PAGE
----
Thursday, January 21, 2016
Home » building characterization , fiction characterization , Fiction writing tips , flawed characters , Jennifer Slattery , Novel Rocket » Making Flawed Characters More Palatable
Thursday, January 21, 2016 building characterization, fiction characterization, Fiction writing tips, flawed characters, Jennifer Slattery, Novel Rocket 2 comments
Jennifer Slattery writes soul-stirring fiction for New Hope Publishers, a publishing house passionate about bringing God’s healing grace and truth to the hopeless. She also writes for Crosswalk.com, Internet Café Devotions, and the group blog, Faith-filled Friends. When not writing, Jennifer loves going on mall dates with her adult daughter and coffee dates with her hilariously fun husband. Visit with Jennifer online at JenniferSlatteryLivesOutLoud and connect with her on Facebook.
Making Flawed Characters More Palatable
Our characters must be authentic, but there’s a fine line between real and palatable, especially when dealing with bitterness and anger. We all act like jerks at one point or another, and so will our characters. The trick is to balance their more abrasive side with likeability.
This was my challenge with Tammy Kuhn, the heroine in Intertwined. Abandoned by her husband for another woman, she was angry and left scrambling to hold on to her career while raising her children by herself. Plus, his behavior toward her and their children throughout the novel was less than honorable.
If in her situation, most of us would react… strongly. But in my effort to make Tammy real, I also made her unlikable. Because understanding why a character does something and admiring them are entirely different things. Strong characters need flaws and heroic attributes.
Give your flawed characters someone to care for
For Intertwined, this came naturally as my main character was a mother who loved her children fiercely. The trick was making her bitter less self-focused and more protective. Readers have more grace for a yelling Mama-bear than they do for a screaming, embittered woman.
Another example is Katniss from the Hunger Games. Had Suzanne Collins created a surface level character, we’d be left with a self-defending killer. And the series would’ve tanked, because though most of understand why someone would kill to survive, such behavior isn’t admirable. However, because she fought to save her sister and the people in her district, Katniss became a hero. The author gave Katniss hero qualities in the beginning, before we’d developed distaste for the character.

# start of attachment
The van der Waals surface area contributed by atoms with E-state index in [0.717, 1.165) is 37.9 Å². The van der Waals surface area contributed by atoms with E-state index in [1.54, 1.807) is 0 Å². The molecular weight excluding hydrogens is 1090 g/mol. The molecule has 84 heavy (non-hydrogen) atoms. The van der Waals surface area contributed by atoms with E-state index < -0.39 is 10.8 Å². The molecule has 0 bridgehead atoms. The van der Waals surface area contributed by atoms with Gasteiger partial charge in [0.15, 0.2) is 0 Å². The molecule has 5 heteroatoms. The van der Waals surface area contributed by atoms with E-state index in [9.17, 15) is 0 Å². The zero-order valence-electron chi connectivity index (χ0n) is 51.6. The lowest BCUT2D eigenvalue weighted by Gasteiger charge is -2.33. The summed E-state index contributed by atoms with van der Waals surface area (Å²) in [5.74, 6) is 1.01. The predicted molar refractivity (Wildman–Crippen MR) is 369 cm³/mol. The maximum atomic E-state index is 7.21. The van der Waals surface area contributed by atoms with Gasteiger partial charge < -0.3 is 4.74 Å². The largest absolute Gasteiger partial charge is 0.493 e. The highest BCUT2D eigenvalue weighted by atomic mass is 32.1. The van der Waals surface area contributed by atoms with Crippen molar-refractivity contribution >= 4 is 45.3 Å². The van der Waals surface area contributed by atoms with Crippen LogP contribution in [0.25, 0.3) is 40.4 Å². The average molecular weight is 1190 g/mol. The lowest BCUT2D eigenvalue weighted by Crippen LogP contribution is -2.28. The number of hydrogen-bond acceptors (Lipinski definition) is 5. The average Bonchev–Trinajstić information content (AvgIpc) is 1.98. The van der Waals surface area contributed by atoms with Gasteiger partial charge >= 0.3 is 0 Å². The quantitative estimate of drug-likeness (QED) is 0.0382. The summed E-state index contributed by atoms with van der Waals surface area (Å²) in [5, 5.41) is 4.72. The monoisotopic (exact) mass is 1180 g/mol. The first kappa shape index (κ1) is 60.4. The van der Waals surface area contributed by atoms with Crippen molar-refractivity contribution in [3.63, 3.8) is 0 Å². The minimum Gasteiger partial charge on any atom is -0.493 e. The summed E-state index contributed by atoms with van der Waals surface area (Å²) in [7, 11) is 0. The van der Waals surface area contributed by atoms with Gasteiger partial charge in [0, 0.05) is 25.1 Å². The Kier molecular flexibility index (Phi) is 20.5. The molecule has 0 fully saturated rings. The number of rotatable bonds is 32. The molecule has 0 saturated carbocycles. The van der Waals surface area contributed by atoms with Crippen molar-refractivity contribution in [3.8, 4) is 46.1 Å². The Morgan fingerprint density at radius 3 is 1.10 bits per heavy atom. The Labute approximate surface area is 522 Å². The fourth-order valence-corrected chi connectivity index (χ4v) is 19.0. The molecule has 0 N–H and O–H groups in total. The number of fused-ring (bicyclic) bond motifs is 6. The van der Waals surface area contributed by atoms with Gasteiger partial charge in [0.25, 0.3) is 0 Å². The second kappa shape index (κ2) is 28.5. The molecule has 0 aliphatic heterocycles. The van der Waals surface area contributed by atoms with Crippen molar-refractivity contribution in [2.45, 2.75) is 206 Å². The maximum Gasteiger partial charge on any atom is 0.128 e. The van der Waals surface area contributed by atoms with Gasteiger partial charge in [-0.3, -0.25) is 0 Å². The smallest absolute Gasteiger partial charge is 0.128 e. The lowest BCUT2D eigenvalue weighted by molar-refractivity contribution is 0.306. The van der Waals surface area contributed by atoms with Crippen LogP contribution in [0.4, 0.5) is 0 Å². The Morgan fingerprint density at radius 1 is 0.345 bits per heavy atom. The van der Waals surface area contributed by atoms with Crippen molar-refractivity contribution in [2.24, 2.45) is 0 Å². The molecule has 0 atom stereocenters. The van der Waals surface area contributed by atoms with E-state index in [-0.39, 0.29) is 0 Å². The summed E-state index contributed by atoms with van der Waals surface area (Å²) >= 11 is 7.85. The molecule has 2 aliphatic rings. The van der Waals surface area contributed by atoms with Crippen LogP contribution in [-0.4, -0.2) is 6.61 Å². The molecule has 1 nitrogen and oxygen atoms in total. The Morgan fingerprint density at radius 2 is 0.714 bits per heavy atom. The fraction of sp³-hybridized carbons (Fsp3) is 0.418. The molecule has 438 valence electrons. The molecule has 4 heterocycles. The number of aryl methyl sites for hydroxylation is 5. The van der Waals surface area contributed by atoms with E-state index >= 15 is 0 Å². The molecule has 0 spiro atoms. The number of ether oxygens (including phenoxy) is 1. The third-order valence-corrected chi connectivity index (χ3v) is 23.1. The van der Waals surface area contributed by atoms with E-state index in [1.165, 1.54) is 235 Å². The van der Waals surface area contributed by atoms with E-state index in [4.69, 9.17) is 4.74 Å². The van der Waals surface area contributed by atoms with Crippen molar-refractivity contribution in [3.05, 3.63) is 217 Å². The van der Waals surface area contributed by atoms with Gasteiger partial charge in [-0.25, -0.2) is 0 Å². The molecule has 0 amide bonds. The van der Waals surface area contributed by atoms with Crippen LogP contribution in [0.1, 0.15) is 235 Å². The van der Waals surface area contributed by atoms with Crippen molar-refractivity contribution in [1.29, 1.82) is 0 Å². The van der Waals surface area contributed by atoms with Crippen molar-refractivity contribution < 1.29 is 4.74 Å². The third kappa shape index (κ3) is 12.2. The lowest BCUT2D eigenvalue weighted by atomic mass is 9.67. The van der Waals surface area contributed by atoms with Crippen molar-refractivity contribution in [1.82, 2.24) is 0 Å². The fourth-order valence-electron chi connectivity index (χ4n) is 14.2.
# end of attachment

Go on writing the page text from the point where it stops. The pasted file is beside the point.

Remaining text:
Show the emotions behind the behavior
This is where an author needs to dig until they uncover the vulnerable and good, revealing this in a way readers understand. Show a character’s interpretations, thoughts, and perceptions, in an authentic way—that’s where the challenge arises. Most of us react without understanding why. But regardless of how self-aware your characters are, you know. By placing clues throughout the novel, you can help your reader decipher motivations as well.
Use secondary characters to reveal POV’s psyche
My main character in When Dawn Breaks responded to fear and pain by lashing out internally. He called certain adults names in his head. The social worker who ripped him and his sister away from his mother became Ferret Face. The woman in charge of the group home he was sent to became Skin Flapper. I did this because teenagers reveal sorrow through anger.
Unfortunately, one of my early readers didn’t understand and developed negative feelings toward this character. I knew I needed to find a way to reveal the why, but I had to do it in a way that was authentic. So I had the character slip with his tongue and call the social worker, an adult trained to understand childhood trauma and behavior, a name. When he apologized, she said she understood he was merely hurting and lashing out at those he believed to be causing his pain. This gave context and meaning to his harsh behavior.
In both stories, I was able to use present authentic yet unpleasant behaviors without causing my reader to turn on me.
What are your thoughts on this subject? What are some ways you create authentic characters will realistic flaws and struggles without losing their likeability? Share your thoughts in the comments below, because we can all learn from each other!
Abandoned by her husband for another woman, Tammy Kuhn, an organ procurement coordinator often finds herself in tense and bitter moments. After an altercation with a doctor, she is fighting to keep her job and her sanity when one late night she encounters her old flame Nick. She walks right into his moment of facing an unthinkable tragedy. Because they both have learned to find eternal purposes in every event and encounter, it doesn’t take long to discover that their lives are intertwined but the ICU is no place for romance….or is it? Could this be where life begins again?